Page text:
Sunday, March 31, 2013
My Faith Journey
But, here I am today, Catholic. On this, my first full day as a Catholic, I realize that I am the first Catholic in my family for generations, centuries perhaps. Is this a betrayal of family? A dishonor to my heritage? I ask myself on this Easter Sunday, have I made the right choice?
Then, I remember last night, after I drank from the cup, the first face I saw among the congregation waiting to receive me into the Catholic Church was not a Catholic face at all. It was my mother's. Her eyes were filled with tears of joy, and my father next to her beamed with pride. The love and support they have always provided was as real in that moment as it has ever been.
I do not pretend that they fully understand my choice, but they understand my reasons. They have seen me succeed and they have seen me fail. They have watched my struggles and longed to heal my wounds, tried to protect me from harm. That is what parents do. Throughout my life, I have been seeking peace and purpose. I sought at times through a variety of faith traditions. I sought at times by questioning God's existence and by intellectualizing against religious doctrines.
As a self-proclaimed geek who, at 12 years old, read the entire World Book Encyclopedia (except L, somehow that volume had disappeared years earlier.), I knew the basic tenets of Catholicism, just as I knew those of Islam and Judaism. As a teen, my first real encounter with Catholicism had been a funeral, and I found the Hail Marys sad--the prayers made me feel distant from God. It wasn't until I heard actress Nell Carter sing the Ave Maria, that I understood the comfort of the prayer. From that day forward, through two decades, I always prayed the Hail Mary when frightened or anxious. It got me through several iffy airplane takeoffs and landings!
In college, I was asked to take an early-admission student to mass each week. She was too young to drive herself, and so I went with her. Then, I went without her. Something kept drawing me back. I loved the bells during the Eucharist. I loved the moment when everyone, stranger and friend alike, wished each other peace.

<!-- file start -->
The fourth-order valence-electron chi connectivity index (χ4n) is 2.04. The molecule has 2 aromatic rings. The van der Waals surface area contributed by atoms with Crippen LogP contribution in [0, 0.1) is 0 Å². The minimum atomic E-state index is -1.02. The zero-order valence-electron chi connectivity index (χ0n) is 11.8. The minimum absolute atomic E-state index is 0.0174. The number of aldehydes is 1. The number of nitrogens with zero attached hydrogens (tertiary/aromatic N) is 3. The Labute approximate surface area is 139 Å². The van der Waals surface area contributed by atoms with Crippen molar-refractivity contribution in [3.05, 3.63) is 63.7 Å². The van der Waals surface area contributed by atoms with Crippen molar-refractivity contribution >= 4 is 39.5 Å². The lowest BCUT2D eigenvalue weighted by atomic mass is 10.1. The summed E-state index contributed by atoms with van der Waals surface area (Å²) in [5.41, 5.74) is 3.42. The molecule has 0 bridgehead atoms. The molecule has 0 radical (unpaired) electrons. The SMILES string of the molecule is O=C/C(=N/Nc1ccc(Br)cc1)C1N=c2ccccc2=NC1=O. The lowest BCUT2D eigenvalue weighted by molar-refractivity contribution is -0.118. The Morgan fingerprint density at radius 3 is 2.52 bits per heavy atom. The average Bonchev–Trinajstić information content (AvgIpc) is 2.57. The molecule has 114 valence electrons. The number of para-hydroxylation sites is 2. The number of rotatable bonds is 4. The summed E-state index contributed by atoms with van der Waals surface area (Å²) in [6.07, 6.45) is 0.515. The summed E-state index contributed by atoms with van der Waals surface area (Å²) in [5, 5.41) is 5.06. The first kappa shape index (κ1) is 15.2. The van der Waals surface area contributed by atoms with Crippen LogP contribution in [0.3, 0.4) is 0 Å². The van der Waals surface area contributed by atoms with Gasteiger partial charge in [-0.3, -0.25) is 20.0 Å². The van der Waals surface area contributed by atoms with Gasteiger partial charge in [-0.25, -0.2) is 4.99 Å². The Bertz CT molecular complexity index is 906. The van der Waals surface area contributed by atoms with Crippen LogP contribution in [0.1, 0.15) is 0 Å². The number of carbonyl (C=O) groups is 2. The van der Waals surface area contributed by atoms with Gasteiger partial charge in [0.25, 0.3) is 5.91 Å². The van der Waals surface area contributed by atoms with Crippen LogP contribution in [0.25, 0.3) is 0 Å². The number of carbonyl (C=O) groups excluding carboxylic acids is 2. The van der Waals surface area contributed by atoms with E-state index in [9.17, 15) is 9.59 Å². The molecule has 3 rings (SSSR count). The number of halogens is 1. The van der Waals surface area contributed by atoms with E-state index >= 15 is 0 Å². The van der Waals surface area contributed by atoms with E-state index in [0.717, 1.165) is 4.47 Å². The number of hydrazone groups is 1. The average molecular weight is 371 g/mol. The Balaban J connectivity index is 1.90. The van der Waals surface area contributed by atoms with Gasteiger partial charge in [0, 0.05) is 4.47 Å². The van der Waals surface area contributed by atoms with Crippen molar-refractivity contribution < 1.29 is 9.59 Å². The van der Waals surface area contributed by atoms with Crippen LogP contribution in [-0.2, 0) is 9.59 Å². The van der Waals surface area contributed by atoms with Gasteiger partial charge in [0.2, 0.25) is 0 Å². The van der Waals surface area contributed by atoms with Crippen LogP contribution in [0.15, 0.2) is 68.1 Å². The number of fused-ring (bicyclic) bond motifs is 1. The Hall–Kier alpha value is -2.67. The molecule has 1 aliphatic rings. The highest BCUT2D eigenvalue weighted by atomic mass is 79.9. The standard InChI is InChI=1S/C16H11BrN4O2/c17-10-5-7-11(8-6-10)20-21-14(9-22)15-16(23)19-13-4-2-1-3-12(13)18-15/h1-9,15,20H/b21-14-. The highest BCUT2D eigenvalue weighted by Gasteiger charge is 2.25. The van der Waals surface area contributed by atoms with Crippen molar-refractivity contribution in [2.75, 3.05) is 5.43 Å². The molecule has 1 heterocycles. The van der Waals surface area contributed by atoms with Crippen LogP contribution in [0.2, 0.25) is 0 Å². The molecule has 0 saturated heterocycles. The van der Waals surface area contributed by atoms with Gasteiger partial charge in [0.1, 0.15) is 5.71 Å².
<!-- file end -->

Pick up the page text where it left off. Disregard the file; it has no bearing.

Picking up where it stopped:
Later, I moved to another city, and I adopted the Methodist tradition, but I grew further and further from God until about 14 months ago, when a beloved friend asked me what I was doing with my life. For years, I had been praying daily and seeking peace, but I had not entrusted my life to God. I realized that I had been making the wrong choices in my life for all the right reasons. I had tried to be "good" but I had lost my way. I had sought to control everyone and everything in my world. Nothing had turned out the way I thought it would. I was "successful" in many ways, but at a great cost to myself and my spirit. I felt desperate. Lost.
I began to pray for God to lead me in the direction I should go, and I begged him to make it very clear so that I could understand. The transformation began. The next Sunday, I found myself in a Catholic church. My soul felt healed. I went to church, not because I was "supposed to", but because I really had to. The peace and joy, comfort and fulfillment, the purpose that I found there, I had never found anywhere else.
In the last year, nearly every element of my life has changed. I will not tell you it was easy. I will not tell you there were not moments of great anxiety. I will not tell you that there were no tears. But, I will tell you this: at every moment, I knew that God was showing me the path I should follow, that he was laying it out before me as clearly as I had asked Him to, and that the choice to follow it was mine to make.
I have not reached the end of this journey by any means, but God has blessed me with all that I need and with more than I could have expected. Each day is a new discovery.
Perhaps, if any of my grandparents were still alive, this path would have been even more challenging. They would have questioned me more intently than my parents. My Protestant Irish and British ancestors no doubt suffered in the religious conflicts of their homelands. More recently, my Quaker grandfather spent his boyhood in the Cuban countryside where he witnessed greedy abuses by the local priesthood that he felt helped impoverish the people and seeded the revolution there.
But, I did not choose the Catholic church because of its history. In many ways, I chose it because of my own history. At some point, in each of those Protestant lineages that led to me, someone stood up for his or her faith. Someone made the decision to worship in the way that brought them closer to God. Perhaps it is ironic that the faith that has brought me closer to God is one that caused my ancestors ultimately to seek the New World. God, as they say, works in mysterious ways. Today, I pay homage to my family, who held firmly to their faith. Today, I stand on their shoulders as I return my life to God. Like my parents, they may not have understood my choice, but I know they would support my right to worship as I choose.